- The Association of Japanese Geographers
- 地理学評論 (ISSN:13479555)
- vol.76, no.5, pp.249-269, 2003-04-01 (Released:2008-12-25)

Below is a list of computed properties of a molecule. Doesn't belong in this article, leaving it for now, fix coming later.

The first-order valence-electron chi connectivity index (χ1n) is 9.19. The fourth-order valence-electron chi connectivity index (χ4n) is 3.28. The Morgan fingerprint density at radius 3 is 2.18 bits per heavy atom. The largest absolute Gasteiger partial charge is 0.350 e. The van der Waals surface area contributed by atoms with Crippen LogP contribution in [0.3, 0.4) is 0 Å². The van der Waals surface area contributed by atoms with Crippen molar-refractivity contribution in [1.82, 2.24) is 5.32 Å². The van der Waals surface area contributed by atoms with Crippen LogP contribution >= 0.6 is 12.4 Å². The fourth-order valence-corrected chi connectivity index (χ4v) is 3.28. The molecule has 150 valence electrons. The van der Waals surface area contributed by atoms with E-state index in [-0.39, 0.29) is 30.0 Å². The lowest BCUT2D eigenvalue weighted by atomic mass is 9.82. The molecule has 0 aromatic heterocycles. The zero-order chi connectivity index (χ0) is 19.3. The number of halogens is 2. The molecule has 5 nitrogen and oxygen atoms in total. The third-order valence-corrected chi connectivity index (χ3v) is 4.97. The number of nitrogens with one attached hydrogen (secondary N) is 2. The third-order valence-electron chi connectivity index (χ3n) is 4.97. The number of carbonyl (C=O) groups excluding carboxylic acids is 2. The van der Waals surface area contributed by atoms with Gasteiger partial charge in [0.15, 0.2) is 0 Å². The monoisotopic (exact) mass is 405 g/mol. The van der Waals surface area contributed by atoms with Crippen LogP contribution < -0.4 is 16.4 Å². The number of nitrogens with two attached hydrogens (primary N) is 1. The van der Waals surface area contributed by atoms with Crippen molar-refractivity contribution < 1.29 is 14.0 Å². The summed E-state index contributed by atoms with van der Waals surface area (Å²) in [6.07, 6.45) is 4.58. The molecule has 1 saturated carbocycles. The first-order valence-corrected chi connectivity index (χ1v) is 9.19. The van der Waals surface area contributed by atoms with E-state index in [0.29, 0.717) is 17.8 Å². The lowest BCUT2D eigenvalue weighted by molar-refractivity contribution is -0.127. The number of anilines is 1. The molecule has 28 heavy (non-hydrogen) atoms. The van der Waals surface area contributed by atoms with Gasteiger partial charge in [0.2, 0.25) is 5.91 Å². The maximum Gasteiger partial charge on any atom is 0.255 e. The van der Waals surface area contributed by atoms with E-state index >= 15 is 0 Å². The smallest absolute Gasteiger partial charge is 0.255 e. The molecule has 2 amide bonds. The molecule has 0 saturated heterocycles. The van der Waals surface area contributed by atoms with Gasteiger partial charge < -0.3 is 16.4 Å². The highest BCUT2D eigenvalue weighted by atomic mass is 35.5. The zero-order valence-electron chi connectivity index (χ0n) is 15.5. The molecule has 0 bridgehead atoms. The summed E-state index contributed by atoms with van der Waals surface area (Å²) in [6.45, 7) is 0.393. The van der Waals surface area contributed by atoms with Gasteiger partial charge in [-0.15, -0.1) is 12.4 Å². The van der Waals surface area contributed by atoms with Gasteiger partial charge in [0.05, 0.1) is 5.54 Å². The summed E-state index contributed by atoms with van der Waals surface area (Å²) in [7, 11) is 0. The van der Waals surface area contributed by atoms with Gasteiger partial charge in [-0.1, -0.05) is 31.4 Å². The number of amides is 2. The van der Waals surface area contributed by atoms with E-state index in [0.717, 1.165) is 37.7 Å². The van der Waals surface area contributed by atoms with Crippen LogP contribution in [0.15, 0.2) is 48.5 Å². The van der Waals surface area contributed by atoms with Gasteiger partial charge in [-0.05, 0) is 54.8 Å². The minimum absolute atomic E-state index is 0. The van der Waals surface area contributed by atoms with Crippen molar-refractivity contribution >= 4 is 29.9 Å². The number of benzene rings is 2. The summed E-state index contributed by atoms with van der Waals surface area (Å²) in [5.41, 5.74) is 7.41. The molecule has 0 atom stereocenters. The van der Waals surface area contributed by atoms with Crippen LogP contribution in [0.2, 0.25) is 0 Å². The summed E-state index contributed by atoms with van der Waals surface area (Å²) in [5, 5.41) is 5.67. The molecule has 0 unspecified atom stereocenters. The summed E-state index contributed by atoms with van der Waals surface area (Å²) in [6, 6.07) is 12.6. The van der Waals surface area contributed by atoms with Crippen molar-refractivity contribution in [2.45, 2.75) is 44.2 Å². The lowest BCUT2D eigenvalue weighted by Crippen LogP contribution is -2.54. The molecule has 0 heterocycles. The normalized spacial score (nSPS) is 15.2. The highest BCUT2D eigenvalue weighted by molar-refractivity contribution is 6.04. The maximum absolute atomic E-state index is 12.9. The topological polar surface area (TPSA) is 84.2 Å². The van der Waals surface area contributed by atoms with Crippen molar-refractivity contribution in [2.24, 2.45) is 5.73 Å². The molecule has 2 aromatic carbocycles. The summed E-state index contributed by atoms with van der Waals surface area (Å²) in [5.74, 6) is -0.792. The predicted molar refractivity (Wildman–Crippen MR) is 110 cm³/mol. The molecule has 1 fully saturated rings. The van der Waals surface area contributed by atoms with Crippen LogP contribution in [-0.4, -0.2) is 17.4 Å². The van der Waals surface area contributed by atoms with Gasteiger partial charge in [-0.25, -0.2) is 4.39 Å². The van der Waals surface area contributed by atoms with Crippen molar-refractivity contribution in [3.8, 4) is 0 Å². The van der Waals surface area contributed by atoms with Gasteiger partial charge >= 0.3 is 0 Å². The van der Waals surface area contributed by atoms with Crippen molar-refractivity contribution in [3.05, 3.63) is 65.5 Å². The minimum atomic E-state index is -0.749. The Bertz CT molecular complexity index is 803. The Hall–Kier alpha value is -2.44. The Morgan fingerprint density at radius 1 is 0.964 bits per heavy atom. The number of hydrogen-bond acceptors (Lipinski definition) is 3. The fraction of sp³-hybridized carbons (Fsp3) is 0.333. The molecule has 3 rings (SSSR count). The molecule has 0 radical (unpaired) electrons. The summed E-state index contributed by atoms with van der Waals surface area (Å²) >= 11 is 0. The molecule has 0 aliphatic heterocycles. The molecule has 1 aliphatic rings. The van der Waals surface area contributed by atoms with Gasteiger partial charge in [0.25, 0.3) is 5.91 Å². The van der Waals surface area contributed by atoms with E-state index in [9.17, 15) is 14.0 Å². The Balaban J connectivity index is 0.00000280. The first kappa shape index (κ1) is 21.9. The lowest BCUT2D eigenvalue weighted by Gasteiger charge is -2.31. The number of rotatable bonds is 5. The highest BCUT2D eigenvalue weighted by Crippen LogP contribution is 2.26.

This study makes comparison of spatial descriptions for navigation between Japan and America from cross-cultural and geographic perspectives, based on 24 tourist guidebooks of four cities in Japan (Kyoto, Tokyo) and the U.S (Boston, New York City). The contents of maps and linguistic information in the guides were quantified and then analyzed. The results indicate that Japanese guidebooks use predominately visual information such as maps, while American guides mainly use linguistic information. Therefore, we can insist that there is a complementary relationship between these modes of spatial information vehicle, language and imagery. The results also demonstrate that a relative frame of reference with landmarks is the most fundamental sentence construction for giving directions. In principle, linguistic information can be used to complement the lack of visual information in describing a given geographic environment, so its use rate increased in relatively unfamiliar environments. However, the contents varied with the environmental characteristics such as the regularity of street pattern. Difference in address systems between two countries also affected the way of sorting the sites, style of maps, and the use frequency rate of linguistic information.